You should expect to have some swelling. The worst of it appears on the 4-5th day and then subsides. Only a small percentage of patients experience moderate pain. This can be easily controlled with adding other medications to the one prescribed by Dr. Jamali. Almost always sutures (stitches) are placed to keep the wound closed to facilitate the healing process. However, even with these placed, the patient has to remain on a liquid diet for the first few days and soft diet for 2 weeks after. Sutures are removed 2-3 weeks after the surgery. Smoking and consumption of alcohol is prohibited for at least 2 weeks after the bone graft.
What Are The Potential Costs?
The cost for bone grafting ranges from $950 – $5,500.
What Are The Potential Risks?
The main concern with bone grafting is failure. The chance of failure is low when a specialist does the procedure.
Bone Grafting Substitutes
Demineralized Bone Matrix (DBM)/Demineralized Freeze-Dried Bone Allograft (DFDBA)
This product is processed allograft bone, containing collagen, proteins, and growth factors that are extracted from the allograft bone. It is available in the form of powder, putty, chips, or as a gel that can be injected through a syringe.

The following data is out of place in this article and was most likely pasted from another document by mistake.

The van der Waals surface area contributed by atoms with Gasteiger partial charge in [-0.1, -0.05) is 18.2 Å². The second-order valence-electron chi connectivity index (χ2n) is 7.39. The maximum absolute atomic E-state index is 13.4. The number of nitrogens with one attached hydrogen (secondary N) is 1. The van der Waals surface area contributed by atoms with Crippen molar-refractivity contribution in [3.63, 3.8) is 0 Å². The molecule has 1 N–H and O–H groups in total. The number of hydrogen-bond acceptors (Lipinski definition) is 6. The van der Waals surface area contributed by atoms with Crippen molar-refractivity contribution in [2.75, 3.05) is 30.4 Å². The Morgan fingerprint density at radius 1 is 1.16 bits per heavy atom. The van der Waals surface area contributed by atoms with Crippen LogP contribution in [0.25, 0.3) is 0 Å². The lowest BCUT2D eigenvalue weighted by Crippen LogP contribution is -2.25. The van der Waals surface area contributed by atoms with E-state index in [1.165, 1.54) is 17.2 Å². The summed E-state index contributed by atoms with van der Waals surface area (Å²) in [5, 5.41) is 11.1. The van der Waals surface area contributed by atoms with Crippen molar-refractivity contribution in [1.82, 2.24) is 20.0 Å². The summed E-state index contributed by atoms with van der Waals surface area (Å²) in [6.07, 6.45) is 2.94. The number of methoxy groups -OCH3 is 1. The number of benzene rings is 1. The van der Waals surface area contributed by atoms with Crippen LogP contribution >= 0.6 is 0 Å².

Graft composites consist of other bone graft materials and growth factors to achieve the benefits of a variety of substances. Some combinations may include: collagen/ceramic composite, which closely resembles the composition of natural bone, DBM combined with bone marrow cells, which aid in the growth of new bone, or a collagen/ceramic/autograft composite.
Bone Morphogenetic Proteins
Bone morphogenetic proteins (BMPs) are proteins naturally produced in the body that promote and regulate bone formation and healing.
Synthetic materials also have the advantage of not requiring a second procedure to harvest bone, reducing risk and pain. Each bone grafting option has its own risks and benefits. Dr. Jamali will determine which type of bone graft material is right for you.